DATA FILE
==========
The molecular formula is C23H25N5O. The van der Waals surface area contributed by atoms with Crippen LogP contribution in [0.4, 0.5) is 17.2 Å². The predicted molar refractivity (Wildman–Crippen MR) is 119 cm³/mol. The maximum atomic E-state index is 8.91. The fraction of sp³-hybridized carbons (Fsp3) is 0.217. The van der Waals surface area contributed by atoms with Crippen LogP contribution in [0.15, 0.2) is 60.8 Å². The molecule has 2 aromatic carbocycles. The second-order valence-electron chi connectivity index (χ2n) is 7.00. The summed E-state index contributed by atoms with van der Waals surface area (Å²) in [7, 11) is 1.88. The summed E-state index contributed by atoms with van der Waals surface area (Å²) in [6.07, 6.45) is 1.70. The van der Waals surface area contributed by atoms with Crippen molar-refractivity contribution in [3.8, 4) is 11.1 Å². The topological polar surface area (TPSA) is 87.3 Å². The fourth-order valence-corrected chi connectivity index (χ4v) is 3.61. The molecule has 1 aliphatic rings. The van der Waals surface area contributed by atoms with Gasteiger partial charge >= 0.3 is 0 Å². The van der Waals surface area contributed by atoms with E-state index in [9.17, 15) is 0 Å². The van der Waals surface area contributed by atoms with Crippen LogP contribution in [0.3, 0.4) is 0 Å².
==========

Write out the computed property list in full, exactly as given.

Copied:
The molecular formula is C23H25N5O. The van der Waals surface area contributed by atoms with Crippen LogP contribution in [0.4, 0.5) is 17.2 Å². The predicted molar refractivity (Wildman–Crippen MR) is 119 cm³/mol. The maximum atomic E-state index is 8.91. The fraction of sp³-hybridized carbons (Fsp3) is 0.217. The van der Waals surface area contributed by atoms with Crippen LogP contribution in [0.15, 0.2) is 60.8 Å². The molecule has 2 aromatic carbocycles. The second-order valence-electron chi connectivity index (χ2n) is 7.00. The summed E-state index contributed by atoms with van der Waals surface area (Å²) in [7, 11) is 1.88. The summed E-state index contributed by atoms with van der Waals surface area (Å²) in [6.07, 6.45) is 1.70. The van der Waals surface area contributed by atoms with Crippen molar-refractivity contribution in [3.8, 4) is 11.1 Å². The topological polar surface area (TPSA) is 87.3 Å². The fourth-order valence-corrected chi connectivity index (χ4v) is 3.61. The molecule has 1 aliphatic rings. The van der Waals surface area contributed by atoms with Gasteiger partial charge >= 0.3 is 0 Å². The van der Waals surface area contributed by atoms with E-state index in [9.17, 15) is 0 Å². The van der Waals surface area contributed by atoms with Crippen LogP contribution in [0.3, 0.4) is 0 Å².